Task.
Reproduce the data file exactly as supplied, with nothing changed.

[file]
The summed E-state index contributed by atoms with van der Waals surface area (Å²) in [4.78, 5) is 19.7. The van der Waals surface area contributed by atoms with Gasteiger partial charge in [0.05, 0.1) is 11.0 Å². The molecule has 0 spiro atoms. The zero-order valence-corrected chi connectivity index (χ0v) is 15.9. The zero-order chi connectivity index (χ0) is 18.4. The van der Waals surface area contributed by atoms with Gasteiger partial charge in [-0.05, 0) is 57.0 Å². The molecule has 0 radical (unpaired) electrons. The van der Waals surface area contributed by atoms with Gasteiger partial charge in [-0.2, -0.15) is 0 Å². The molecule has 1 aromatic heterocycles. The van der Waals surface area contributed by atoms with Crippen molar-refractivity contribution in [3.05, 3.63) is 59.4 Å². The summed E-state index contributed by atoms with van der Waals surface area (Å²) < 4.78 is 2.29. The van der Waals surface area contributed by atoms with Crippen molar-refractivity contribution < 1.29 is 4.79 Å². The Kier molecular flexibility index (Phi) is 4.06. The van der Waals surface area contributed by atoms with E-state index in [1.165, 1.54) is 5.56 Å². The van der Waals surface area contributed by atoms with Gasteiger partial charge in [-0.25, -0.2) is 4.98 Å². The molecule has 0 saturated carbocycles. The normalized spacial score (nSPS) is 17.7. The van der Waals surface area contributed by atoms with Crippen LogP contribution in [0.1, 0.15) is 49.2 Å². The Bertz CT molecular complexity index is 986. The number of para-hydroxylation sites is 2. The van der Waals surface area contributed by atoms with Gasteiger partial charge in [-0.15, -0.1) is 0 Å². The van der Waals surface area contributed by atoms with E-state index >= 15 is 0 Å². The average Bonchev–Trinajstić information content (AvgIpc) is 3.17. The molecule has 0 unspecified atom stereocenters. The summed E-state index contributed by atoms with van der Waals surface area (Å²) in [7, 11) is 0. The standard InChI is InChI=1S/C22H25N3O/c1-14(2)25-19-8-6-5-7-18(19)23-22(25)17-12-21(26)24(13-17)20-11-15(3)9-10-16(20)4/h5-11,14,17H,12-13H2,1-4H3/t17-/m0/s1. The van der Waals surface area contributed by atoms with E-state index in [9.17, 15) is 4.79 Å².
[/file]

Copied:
The summed E-state index contributed by atoms with van der Waals surface area (Å²) in [4.78, 5) is 19.7. The van der Waals surface area contributed by atoms with Gasteiger partial charge in [0.05, 0.1) is 11.0 Å². The molecule has 0 spiro atoms. The zero-order valence-corrected chi connectivity index (χ0v) is 15.9. The zero-order chi connectivity index (χ0) is 18.4. The van der Waals surface area contributed by atoms with Gasteiger partial charge in [-0.05, 0) is 57.0 Å². The molecule has 0 radical (unpaired) electrons. The van der Waals surface area contributed by atoms with Gasteiger partial charge in [-0.2, -0.15) is 0 Å². The molecule has 1 aromatic heterocycles. The van der Waals surface area contributed by atoms with Crippen molar-refractivity contribution in [3.05, 3.63) is 59.4 Å². The summed E-state index contributed by atoms with van der Waals surface area (Å²) < 4.78 is 2.29. The van der Waals surface area contributed by atoms with Crippen molar-refractivity contribution < 1.29 is 4.79 Å². The Kier molecular flexibility index (Phi) is 4.06. The van der Waals surface area contributed by atoms with E-state index in [1.165, 1.54) is 5.56 Å². The van der Waals surface area contributed by atoms with Gasteiger partial charge in [-0.25, -0.2) is 4.98 Å². The molecule has 0 saturated carbocycles. The normalized spacial score (nSPS) is 17.7. The van der Waals surface area contributed by atoms with Crippen LogP contribution in [0.1, 0.15) is 49.2 Å². The Bertz CT molecular complexity index is 986. The number of para-hydroxylation sites is 2. The van der Waals surface area contributed by atoms with Gasteiger partial charge in [-0.15, -0.1) is 0 Å². The van der Waals surface area contributed by atoms with E-state index >= 15 is 0 Å². The average Bonchev–Trinajstić information content (AvgIpc) is 3.17. The molecule has 0 unspecified atom stereocenters. The summed E-state index contributed by atoms with van der Waals surface area (Å²) in [7, 11) is 0. The standard InChI is InChI=1S/C22H25N3O/c1-14(2)25-19-8-6-5-7-18(19)23-22(25)17-12-21(26)24(13-17)20-11-15(3)9-10-16(20)4/h5-11,14,17H,12-13H2,1-4H3/t17-/m0/s1. The van der Waals surface area contributed by atoms with E-state index in [9.17, 15) is 4.79 Å².